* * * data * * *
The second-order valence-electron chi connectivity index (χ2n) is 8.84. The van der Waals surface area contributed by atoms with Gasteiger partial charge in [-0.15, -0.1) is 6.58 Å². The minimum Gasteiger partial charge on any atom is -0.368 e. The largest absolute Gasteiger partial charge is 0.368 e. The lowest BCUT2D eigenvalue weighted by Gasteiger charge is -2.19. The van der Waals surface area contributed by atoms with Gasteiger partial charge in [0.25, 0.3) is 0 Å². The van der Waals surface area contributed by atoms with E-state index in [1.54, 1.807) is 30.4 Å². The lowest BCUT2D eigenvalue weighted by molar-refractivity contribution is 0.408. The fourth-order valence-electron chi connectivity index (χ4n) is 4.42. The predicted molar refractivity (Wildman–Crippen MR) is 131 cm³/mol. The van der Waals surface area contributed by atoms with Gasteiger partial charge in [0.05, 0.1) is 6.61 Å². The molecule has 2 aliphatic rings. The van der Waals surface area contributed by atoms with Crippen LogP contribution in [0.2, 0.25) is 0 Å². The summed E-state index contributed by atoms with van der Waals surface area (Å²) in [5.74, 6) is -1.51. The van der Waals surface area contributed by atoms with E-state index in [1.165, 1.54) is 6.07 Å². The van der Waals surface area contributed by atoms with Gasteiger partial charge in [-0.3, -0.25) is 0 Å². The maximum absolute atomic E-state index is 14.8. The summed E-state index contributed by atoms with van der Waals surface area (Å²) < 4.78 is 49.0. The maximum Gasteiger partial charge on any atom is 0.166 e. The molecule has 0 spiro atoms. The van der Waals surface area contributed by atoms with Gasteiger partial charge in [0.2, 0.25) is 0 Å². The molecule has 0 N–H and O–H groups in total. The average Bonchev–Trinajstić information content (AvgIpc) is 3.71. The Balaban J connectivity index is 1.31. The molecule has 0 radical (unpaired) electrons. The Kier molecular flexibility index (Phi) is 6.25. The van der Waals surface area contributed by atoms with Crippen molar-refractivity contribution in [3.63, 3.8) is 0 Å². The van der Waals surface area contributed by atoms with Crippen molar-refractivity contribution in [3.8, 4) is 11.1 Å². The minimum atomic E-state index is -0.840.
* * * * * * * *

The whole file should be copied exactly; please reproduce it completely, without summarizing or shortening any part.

The second-order valence-electron chi connectivity index (χ2n) is 8.84. The van der Waals surface area contributed by atoms with Gasteiger partial charge in [-0.15, -0.1) is 6.58 Å². The minimum Gasteiger partial charge on any atom is -0.368 e. The largest absolute Gasteiger partial charge is 0.368 e. The lowest BCUT2D eigenvalue weighted by Gasteiger charge is -2.19. The van der Waals surface area contributed by atoms with Gasteiger partial charge in [0.25, 0.3) is 0 Å². The van der Waals surface area contributed by atoms with E-state index in [1.54, 1.807) is 30.4 Å². The lowest BCUT2D eigenvalue weighted by molar-refractivity contribution is 0.408. The fourth-order valence-electron chi connectivity index (χ4n) is 4.42. The predicted molar refractivity (Wildman–Crippen MR) is 131 cm³/mol. The van der Waals surface area contributed by atoms with Gasteiger partial charge in [0.05, 0.1) is 6.61 Å². The molecule has 2 aliphatic rings. The van der Waals surface area contributed by atoms with Crippen LogP contribution in [0.2, 0.25) is 0 Å². The summed E-state index contributed by atoms with van der Waals surface area (Å²) in [5.74, 6) is -1.51. The van der Waals surface area contributed by atoms with E-state index in [1.165, 1.54) is 6.07 Å². The van der Waals surface area contributed by atoms with Gasteiger partial charge in [-0.3, -0.25) is 0 Å². The maximum absolute atomic E-state index is 14.8. The summed E-state index contributed by atoms with van der Waals surface area (Å²) < 4.78 is 49.0. The maximum Gasteiger partial charge on any atom is 0.166 e. The molecule has 0 spiro atoms. The van der Waals surface area contributed by atoms with Gasteiger partial charge in [0.2, 0.25) is 0 Å². The molecule has 0 N–H and O–H groups in total. The average Bonchev–Trinajstić information content (AvgIpc) is 3.71. The Balaban J connectivity index is 1.31. The molecule has 0 radical (unpaired) electrons. The Kier molecular flexibility index (Phi) is 6.25. The van der Waals surface area contributed by atoms with Crippen molar-refractivity contribution in [3.63, 3.8) is 0 Å². The van der Waals surface area contributed by atoms with Crippen molar-refractivity contribution in [3.8, 4) is 11.1 Å². The minimum atomic E-state index is -0.840.